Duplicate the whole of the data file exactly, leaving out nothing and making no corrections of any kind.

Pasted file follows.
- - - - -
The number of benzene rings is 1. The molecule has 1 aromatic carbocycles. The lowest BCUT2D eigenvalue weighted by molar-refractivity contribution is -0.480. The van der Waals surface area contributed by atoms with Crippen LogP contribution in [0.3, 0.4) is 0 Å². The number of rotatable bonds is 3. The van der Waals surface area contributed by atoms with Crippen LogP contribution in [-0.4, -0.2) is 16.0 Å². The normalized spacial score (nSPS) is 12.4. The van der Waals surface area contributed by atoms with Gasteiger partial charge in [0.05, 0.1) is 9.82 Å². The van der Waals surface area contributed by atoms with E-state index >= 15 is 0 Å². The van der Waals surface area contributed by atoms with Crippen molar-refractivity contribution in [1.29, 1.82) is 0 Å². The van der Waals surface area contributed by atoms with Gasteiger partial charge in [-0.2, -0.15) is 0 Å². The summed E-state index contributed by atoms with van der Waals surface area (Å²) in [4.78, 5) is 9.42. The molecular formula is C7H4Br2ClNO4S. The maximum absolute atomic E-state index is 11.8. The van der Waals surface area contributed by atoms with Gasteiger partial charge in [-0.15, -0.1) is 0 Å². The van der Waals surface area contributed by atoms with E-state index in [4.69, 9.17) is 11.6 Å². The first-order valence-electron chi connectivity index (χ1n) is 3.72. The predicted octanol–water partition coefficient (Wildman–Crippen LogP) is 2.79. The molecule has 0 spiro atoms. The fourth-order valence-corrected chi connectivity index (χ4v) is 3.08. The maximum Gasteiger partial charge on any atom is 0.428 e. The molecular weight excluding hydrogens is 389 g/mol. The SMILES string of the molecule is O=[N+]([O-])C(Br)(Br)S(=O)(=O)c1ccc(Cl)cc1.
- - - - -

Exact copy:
The number of benzene rings is 1. The molecule has 1 aromatic carbocycles. The lowest BCUT2D eigenvalue weighted by molar-refractivity contribution is -0.480. The van der Waals surface area contributed by atoms with Crippen LogP contribution in [0.3, 0.4) is 0 Å². The number of rotatable bonds is 3. The van der Waals surface area contributed by atoms with Crippen LogP contribution in [-0.4, -0.2) is 16.0 Å². The normalized spacial score (nSPS) is 12.4. The van der Waals surface area contributed by atoms with Gasteiger partial charge in [0.05, 0.1) is 9.82 Å². The van der Waals surface area contributed by atoms with E-state index >= 15 is 0 Å². The van der Waals surface area contributed by atoms with Crippen molar-refractivity contribution in [1.29, 1.82) is 0 Å². The van der Waals surface area contributed by atoms with Gasteiger partial charge in [-0.2, -0.15) is 0 Å². The summed E-state index contributed by atoms with van der Waals surface area (Å²) in [4.78, 5) is 9.42. The molecular formula is C7H4Br2ClNO4S. The maximum absolute atomic E-state index is 11.8. The van der Waals surface area contributed by atoms with Gasteiger partial charge in [-0.15, -0.1) is 0 Å². The van der Waals surface area contributed by atoms with E-state index in [4.69, 9.17) is 11.6 Å². The first-order valence-electron chi connectivity index (χ1n) is 3.72. The predicted octanol–water partition coefficient (Wildman–Crippen LogP) is 2.79. The molecule has 0 spiro atoms. The fourth-order valence-corrected chi connectivity index (χ4v) is 3.08. The maximum Gasteiger partial charge on any atom is 0.428 e. The molecular weight excluding hydrogens is 389 g/mol. The SMILES string of the molecule is O=[N+]([O-])C(Br)(Br)S(=O)(=O)c1ccc(Cl)cc1.